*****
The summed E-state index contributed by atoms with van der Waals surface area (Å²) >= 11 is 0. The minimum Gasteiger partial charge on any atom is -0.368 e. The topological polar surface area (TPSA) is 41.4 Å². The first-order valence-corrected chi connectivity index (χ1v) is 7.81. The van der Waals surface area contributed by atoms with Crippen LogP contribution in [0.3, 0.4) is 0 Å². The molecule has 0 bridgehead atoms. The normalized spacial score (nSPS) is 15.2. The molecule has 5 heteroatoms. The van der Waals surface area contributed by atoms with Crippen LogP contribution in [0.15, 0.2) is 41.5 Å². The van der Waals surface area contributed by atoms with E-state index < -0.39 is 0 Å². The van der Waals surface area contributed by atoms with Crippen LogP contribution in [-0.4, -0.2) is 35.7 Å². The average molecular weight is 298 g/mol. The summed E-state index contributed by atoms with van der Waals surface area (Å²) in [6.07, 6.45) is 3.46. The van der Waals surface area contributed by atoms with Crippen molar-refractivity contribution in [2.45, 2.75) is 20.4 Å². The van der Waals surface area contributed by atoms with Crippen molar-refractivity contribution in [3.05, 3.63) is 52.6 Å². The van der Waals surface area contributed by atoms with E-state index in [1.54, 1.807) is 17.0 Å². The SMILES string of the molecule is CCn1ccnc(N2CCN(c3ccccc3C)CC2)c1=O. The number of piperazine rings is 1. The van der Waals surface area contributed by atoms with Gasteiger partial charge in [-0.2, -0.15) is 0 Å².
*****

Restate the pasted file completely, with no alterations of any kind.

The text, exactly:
The summed E-state index contributed by atoms with van der Waals surface area (Å²) >= 11 is 0. The minimum Gasteiger partial charge on any atom is -0.368 e. The topological polar surface area (TPSA) is 41.4 Å². The first-order valence-corrected chi connectivity index (χ1v) is 7.81. The van der Waals surface area contributed by atoms with Crippen LogP contribution in [0.3, 0.4) is 0 Å². The molecule has 0 bridgehead atoms. The normalized spacial score (nSPS) is 15.2. The molecule has 5 heteroatoms. The van der Waals surface area contributed by atoms with Crippen LogP contribution in [0.15, 0.2) is 41.5 Å². The van der Waals surface area contributed by atoms with E-state index < -0.39 is 0 Å². The van der Waals surface area contributed by atoms with Crippen LogP contribution in [-0.4, -0.2) is 35.7 Å². The average molecular weight is 298 g/mol. The summed E-state index contributed by atoms with van der Waals surface area (Å²) in [6.07, 6.45) is 3.46. The van der Waals surface area contributed by atoms with Crippen molar-refractivity contribution in [2.45, 2.75) is 20.4 Å². The van der Waals surface area contributed by atoms with Crippen molar-refractivity contribution in [3.05, 3.63) is 52.6 Å². The van der Waals surface area contributed by atoms with E-state index in [1.54, 1.807) is 17.0 Å². The SMILES string of the molecule is CCn1ccnc(N2CCN(c3ccccc3C)CC2)c1=O. The number of piperazine rings is 1. The van der Waals surface area contributed by atoms with Gasteiger partial charge in [-0.2, -0.15) is 0 Å².